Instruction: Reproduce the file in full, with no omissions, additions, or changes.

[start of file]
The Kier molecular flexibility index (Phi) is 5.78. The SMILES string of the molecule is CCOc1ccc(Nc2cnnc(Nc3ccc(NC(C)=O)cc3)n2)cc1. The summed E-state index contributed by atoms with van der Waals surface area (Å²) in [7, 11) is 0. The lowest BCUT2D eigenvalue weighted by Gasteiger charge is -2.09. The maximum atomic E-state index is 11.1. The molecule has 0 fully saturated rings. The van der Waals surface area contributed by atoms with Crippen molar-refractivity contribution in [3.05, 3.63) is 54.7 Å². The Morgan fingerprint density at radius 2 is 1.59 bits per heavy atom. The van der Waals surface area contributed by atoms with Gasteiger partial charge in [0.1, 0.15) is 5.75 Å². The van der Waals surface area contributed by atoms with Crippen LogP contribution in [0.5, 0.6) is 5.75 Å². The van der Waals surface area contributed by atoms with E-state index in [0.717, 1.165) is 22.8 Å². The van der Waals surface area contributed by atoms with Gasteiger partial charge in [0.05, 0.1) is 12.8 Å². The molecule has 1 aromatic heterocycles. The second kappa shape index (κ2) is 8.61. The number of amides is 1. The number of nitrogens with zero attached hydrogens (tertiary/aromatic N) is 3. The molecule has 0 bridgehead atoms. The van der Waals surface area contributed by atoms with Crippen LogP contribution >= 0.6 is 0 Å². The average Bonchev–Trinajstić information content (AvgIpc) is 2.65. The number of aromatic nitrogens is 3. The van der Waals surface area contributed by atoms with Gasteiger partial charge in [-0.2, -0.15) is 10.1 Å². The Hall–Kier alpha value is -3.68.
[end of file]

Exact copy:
The Kier molecular flexibility index (Phi) is 5.78. The SMILES string of the molecule is CCOc1ccc(Nc2cnnc(Nc3ccc(NC(C)=O)cc3)n2)cc1. The summed E-state index contributed by atoms with van der Waals surface area (Å²) in [7, 11) is 0. The lowest BCUT2D eigenvalue weighted by Gasteiger charge is -2.09. The maximum atomic E-state index is 11.1. The molecule has 0 fully saturated rings. The van der Waals surface area contributed by atoms with Crippen molar-refractivity contribution in [3.05, 3.63) is 54.7 Å². The Morgan fingerprint density at radius 2 is 1.59 bits per heavy atom. The van der Waals surface area contributed by atoms with Gasteiger partial charge in [0.1, 0.15) is 5.75 Å². The van der Waals surface area contributed by atoms with Crippen LogP contribution in [0.5, 0.6) is 5.75 Å². The van der Waals surface area contributed by atoms with E-state index in [0.717, 1.165) is 22.8 Å². The van der Waals surface area contributed by atoms with Gasteiger partial charge in [0.05, 0.1) is 12.8 Å². The molecule has 1 aromatic heterocycles. The second kappa shape index (κ2) is 8.61. The number of amides is 1. The number of nitrogens with zero attached hydrogens (tertiary/aromatic N) is 3. The molecule has 0 bridgehead atoms. The van der Waals surface area contributed by atoms with Crippen LogP contribution >= 0.6 is 0 Å². The average Bonchev–Trinajstić information content (AvgIpc) is 2.65. The number of aromatic nitrogens is 3. The van der Waals surface area contributed by atoms with Gasteiger partial charge in [-0.2, -0.15) is 10.1 Å². The Hall–Kier alpha value is -3.68.